A State Department official, however, said the U.S. government does not support the inspection request because there are no arms-control agreements allowing them.

"We do not inspect nuclear storage facilities except as agreed to under relevant arms-control agreements," said the official, speaking on the condition of anonymity.

On Capitol Hill, Rep. Curt Weldon, Pennsylvania Republican, said international inspection in Kaliningrad should be a "minimum requirement."

"I'm very troubled by the movement of these nuclear arms to the Baltics that the Russians had said they would not move forward on," said Mr. Weldon. "It sends a very bad signal."

"At a very minimum, there needs to be inspections because they should have nothing to hide," the Pennsylvania Republican said.

Mr. Weldon also said the Clinton administration has not been "open and candid" with Congress regarding the movement of the tactical nuclear weapons.

The Russians also should take steps to "reach out" to the incoming administration of President-elect George W. Bush.

Mr. Komorowski, the Polish defense minister, questioned Russian military statements on the matter. "It is a problem whether to regard Russian assurances as credible," he said, noting that Moscow in the past has blocked inspection of certain facilities in Kaliningrad.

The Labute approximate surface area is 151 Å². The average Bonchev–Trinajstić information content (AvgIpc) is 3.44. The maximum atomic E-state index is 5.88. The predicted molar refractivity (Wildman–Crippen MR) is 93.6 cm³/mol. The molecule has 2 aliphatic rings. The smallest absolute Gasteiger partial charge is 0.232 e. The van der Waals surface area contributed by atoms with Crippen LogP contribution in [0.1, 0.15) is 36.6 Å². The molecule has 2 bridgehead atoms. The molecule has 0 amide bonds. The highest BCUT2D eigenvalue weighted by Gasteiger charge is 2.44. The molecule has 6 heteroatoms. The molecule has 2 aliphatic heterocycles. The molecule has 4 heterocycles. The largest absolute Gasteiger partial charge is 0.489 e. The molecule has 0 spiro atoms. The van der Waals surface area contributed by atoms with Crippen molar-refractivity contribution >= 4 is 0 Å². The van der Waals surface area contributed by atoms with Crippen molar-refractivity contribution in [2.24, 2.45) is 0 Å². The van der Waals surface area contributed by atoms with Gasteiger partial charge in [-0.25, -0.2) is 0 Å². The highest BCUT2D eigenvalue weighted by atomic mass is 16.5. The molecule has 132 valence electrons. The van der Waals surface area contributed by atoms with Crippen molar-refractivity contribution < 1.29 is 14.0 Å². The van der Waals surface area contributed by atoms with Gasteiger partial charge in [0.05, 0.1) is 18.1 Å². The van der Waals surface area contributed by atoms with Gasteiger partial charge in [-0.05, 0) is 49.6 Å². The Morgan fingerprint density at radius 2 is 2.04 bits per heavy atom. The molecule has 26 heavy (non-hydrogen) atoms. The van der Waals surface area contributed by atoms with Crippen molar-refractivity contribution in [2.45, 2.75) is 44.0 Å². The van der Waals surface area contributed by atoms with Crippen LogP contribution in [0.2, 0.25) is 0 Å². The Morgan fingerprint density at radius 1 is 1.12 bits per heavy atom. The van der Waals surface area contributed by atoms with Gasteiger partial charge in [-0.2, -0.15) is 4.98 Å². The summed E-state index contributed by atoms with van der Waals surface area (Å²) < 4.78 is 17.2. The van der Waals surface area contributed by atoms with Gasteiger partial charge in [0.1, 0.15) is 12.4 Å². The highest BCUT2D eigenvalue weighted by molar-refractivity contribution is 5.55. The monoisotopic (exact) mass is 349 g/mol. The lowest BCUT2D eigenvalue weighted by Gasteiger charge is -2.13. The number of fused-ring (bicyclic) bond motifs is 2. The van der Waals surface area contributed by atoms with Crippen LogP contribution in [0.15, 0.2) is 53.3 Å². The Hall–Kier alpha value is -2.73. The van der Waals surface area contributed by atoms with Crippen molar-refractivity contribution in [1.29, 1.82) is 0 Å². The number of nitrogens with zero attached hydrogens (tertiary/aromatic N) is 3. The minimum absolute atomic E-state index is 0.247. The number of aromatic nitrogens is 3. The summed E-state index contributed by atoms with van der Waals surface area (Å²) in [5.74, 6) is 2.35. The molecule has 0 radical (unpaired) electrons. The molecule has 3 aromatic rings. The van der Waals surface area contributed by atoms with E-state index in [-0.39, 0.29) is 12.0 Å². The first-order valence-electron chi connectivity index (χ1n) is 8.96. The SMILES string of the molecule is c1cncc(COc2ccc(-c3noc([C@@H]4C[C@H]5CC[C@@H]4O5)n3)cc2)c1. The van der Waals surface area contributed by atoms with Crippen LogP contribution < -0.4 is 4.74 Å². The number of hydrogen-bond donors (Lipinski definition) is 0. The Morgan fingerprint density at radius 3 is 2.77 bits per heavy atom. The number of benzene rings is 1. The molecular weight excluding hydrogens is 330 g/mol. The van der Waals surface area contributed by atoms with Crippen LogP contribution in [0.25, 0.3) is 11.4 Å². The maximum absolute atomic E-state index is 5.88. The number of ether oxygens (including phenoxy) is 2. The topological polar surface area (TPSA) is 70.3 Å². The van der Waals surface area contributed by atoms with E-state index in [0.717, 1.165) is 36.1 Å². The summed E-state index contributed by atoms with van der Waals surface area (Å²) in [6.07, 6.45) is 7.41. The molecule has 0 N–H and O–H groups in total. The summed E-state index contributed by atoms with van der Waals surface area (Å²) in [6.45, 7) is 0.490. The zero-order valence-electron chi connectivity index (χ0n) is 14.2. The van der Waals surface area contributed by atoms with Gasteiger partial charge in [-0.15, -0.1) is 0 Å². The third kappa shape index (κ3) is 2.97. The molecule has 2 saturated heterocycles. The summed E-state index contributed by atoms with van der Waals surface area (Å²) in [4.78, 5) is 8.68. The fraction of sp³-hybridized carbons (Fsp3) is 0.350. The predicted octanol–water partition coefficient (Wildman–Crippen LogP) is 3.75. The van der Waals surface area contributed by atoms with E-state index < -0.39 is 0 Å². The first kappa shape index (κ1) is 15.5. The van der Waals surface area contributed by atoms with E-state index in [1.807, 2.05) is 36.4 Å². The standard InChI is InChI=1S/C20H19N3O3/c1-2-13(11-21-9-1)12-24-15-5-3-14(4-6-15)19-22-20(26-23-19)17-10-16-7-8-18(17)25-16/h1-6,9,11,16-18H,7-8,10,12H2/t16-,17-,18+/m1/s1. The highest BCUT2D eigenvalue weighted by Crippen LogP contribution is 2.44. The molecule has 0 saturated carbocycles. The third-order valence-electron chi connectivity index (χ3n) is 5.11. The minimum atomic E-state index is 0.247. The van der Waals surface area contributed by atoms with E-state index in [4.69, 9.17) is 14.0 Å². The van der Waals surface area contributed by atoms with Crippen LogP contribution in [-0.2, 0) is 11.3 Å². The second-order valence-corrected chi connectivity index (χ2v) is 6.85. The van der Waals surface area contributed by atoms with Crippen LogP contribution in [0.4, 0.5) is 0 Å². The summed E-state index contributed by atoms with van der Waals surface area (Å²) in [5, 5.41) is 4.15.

The defense minister noted that if the Russians refuse to allow inspections in a search for nuclear arms it would raise questions because "when one does not let somebody in, it means he has something to hide."

At the Pentagon, spokesman Kenneth Bacon said he could not answer questions directly about the tactical nuclear weapons transfers, citing a policy of not commenting on intelligence reports.

He suggested that movement of the arms to the region may be linked to Moscow's revised military doctrine that calls for greater reliance on nuclear weapons to compensate for Russia's declining conventional forces.

"We do not think there has been a dramatic change in the military balance in Europe recently, certainly, and we're aware that the Russians have made statements saying that as their conventional forces get weaker, that they will look more and more to their nuclear forces," he said.